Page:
Scripps Health Cuts Ribbon on New Woltman Diabetes Center

Chula Vista facility focused on education, research efforts

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From left, Chula Vista Mayor Mary Casillas Salas; Athena Philis Tsimikas, MD, corporate vice president for the Scripps Whittier Diabetes Institute; Janine Bryant, district director for U.S. Rep. Juan Vargas; San Diego philanthropist Richard Woltman; Tom Gammiere, Scripps Mercy Hospital chief executive and senior vice president; Juan Tovar, MD, Scripps Mercy Hospital medical director for quality and performance improvement careline; and Michael Sise, MD, Scripps Mercy Hospital chief of staff.

Chula Vista facility focused on education, research efforts

Political and business officials joined Scripps Health leaders Thursday to cut the ribbon on the Woltman Family Diabetes Care and Prevention Center, which houses education and research efforts focusing on Type 1 and Type 2 diabetes patients and others at risk of developing the disease.


About 60 people attended the event early in the evening at the 1,100-square-foot center, which is located at 450 4th Ave., in Chula Vista. Guests included San Diego philanthropist Richard Woltman and his family, Chula Vista Mayor Mary Casillas Salas and representatives from the offices of U.S. Representative Juan Vargas and state Sen. Ben Hueso.


“We are grateful to the Woltman family for making this new center possible,” said Athena Philis-Tsimikas, MD, corporate vice president for the Scripps Whittier Diabetes Institute. “The services and programs that we offer from this space serve hundreds of South County patients and are a valuable asset to a population that face higher risks developing diabetes and prediabetes.”


The center was made possible by a generous $700,000 donation from Woltman.


“My family and I are very pleased to be able to support the important diabetes care and research being done at Scripps,” Woltman said. “We know that the services delivered through the center will improve the lives of patients and the overall health of the community.


Nearly 4 million Californians have been diagnosed with diabetes and 46 percent of the state’s adults have prediabetes, making them at high risk for developing type 2 diabetes and an increased risk for developing heart disease. In Chula Vista, about 26,000 people have diabetes.


A dozen nurses and staff members work at the Woltman Family Diabetes Care and Prevention Center, which includes a large education classroom, two outpatient consultation rooms and office space spread over the first and fourth floors.


Regularly scheduled free classes at the center for people with diabetes or at risk of developing the disease cover a range of topics including diet and nutrition, weight loss, exercise, blood sugar monitoring and control, and diabetes prevention.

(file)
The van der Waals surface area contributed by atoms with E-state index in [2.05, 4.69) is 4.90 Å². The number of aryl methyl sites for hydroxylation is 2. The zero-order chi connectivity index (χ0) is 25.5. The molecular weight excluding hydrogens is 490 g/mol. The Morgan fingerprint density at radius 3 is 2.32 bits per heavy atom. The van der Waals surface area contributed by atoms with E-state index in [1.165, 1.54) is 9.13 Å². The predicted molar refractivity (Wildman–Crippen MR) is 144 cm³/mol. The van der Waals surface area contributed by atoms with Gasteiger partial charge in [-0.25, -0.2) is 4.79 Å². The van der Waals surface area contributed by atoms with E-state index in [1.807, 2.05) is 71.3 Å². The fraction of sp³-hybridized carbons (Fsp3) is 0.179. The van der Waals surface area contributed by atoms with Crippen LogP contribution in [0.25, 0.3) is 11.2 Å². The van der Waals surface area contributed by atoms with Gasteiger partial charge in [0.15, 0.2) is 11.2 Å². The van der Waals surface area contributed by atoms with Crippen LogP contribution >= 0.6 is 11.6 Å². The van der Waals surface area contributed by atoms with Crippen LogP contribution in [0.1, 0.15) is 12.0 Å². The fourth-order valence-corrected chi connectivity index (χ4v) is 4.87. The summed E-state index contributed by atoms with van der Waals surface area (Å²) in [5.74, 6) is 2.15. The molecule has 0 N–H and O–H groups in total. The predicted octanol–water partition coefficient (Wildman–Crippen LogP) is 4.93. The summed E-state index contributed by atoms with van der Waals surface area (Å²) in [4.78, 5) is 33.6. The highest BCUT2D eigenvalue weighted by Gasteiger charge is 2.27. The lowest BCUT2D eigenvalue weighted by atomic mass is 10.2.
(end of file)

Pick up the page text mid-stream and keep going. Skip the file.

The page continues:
Center services and programs include:


• An inpatient team of nurses who work directly with physicians and high-risk patients admitted to Scripps Mercy Hospital Chula Vista to better manage their blood glucose levels during hospital stays. These nurses are leading a study that uses wireless technology to continuously monitor blood sugar readings.

• Certified diabetes educators who provide nutrition and medication adjustment support to patients in one-on-one and group consultations.

• Specially trained non-clinical peer educators who conduct diabetes self-management classes with patients.


The center also is home to Scripps’ portion of a countywide Diabetes Prevention Program aimed at reducing the risk for developing type 2 diabetes by 58 percent in the region. The program, part of a national effort led by the Centers for Disease Control and Prevention, is funded through a special grant and provides free services in both English and Spanish.


The effort is based on research from the CDC that showed people with prediabetes who lose 5 to 7 percent of their body weight (10 to 14 pounds for a 200-pound person) reduced their risk of developing type 2 diabetes by 58 percent. Mentored by a trained diabetes educator, participants learn the skills they need to make impactful and long-lasting lifestyle changes.


Prediabetes risk factors include being 45 years of age or older, being overweight, having a family history of type 2 diabetes, and having limited physical activity. Hispanic/Latino Americans, African Americans, American Indians, Pacific Islanders and some Asian Americans are also at particularly high risk for developing the disease.


Learn more about Scripps Health, a nonprofit integrated health system in San Diego, Calif.

Media Contact

Keith Darce
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